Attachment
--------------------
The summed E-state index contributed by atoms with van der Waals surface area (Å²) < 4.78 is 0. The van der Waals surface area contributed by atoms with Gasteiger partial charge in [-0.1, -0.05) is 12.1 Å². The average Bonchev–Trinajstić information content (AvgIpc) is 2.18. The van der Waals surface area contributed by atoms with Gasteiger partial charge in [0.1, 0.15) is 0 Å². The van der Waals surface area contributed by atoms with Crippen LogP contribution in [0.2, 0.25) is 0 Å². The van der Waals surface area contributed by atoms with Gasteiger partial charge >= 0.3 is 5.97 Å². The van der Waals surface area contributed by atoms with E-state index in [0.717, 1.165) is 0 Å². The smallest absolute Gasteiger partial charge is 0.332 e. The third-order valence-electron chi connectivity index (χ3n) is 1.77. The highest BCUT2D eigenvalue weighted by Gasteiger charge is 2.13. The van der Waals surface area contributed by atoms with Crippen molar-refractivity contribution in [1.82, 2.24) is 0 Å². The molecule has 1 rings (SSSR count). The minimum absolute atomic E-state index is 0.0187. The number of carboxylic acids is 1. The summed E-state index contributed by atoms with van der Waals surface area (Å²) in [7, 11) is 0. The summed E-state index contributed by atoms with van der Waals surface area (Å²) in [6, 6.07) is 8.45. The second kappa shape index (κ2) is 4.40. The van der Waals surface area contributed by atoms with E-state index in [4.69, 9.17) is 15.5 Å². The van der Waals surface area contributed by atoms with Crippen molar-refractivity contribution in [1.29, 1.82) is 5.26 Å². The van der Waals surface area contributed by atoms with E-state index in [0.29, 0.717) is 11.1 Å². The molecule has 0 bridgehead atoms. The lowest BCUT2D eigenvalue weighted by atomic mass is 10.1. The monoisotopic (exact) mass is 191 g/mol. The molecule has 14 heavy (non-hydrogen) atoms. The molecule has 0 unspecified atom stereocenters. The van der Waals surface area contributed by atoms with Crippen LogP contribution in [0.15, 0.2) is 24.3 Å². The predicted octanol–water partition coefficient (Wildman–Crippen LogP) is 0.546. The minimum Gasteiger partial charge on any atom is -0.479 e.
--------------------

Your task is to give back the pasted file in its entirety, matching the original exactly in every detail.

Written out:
The summed E-state index contributed by atoms with van der Waals surface area (Å²) < 4.78 is 0. The van der Waals surface area contributed by atoms with Gasteiger partial charge in [-0.1, -0.05) is 12.1 Å². The average Bonchev–Trinajstić information content (AvgIpc) is 2.18. The van der Waals surface area contributed by atoms with Gasteiger partial charge in [0.1, 0.15) is 0 Å². The van der Waals surface area contributed by atoms with Crippen LogP contribution in [0.2, 0.25) is 0 Å². The van der Waals surface area contributed by atoms with Gasteiger partial charge >= 0.3 is 5.97 Å². The van der Waals surface area contributed by atoms with E-state index in [0.717, 1.165) is 0 Å². The smallest absolute Gasteiger partial charge is 0.332 e. The third-order valence-electron chi connectivity index (χ3n) is 1.77. The highest BCUT2D eigenvalue weighted by Gasteiger charge is 2.13. The van der Waals surface area contributed by atoms with Crippen molar-refractivity contribution in [1.82, 2.24) is 0 Å². The molecule has 1 rings (SSSR count). The minimum absolute atomic E-state index is 0.0187. The number of carboxylic acids is 1. The summed E-state index contributed by atoms with van der Waals surface area (Å²) in [7, 11) is 0. The summed E-state index contributed by atoms with van der Waals surface area (Å²) in [6, 6.07) is 8.45. The second kappa shape index (κ2) is 4.40. The van der Waals surface area contributed by atoms with E-state index in [4.69, 9.17) is 15.5 Å². The van der Waals surface area contributed by atoms with Crippen molar-refractivity contribution in [1.29, 1.82) is 5.26 Å². The van der Waals surface area contributed by atoms with E-state index in [0.29, 0.717) is 11.1 Å². The molecule has 0 bridgehead atoms. The lowest BCUT2D eigenvalue weighted by atomic mass is 10.1. The monoisotopic (exact) mass is 191 g/mol. The molecule has 14 heavy (non-hydrogen) atoms. The molecule has 0 unspecified atom stereocenters. The van der Waals surface area contributed by atoms with Crippen LogP contribution in [0.15, 0.2) is 24.3 Å². The predicted octanol–water partition coefficient (Wildman–Crippen LogP) is 0.546. The minimum Gasteiger partial charge on any atom is -0.479 e.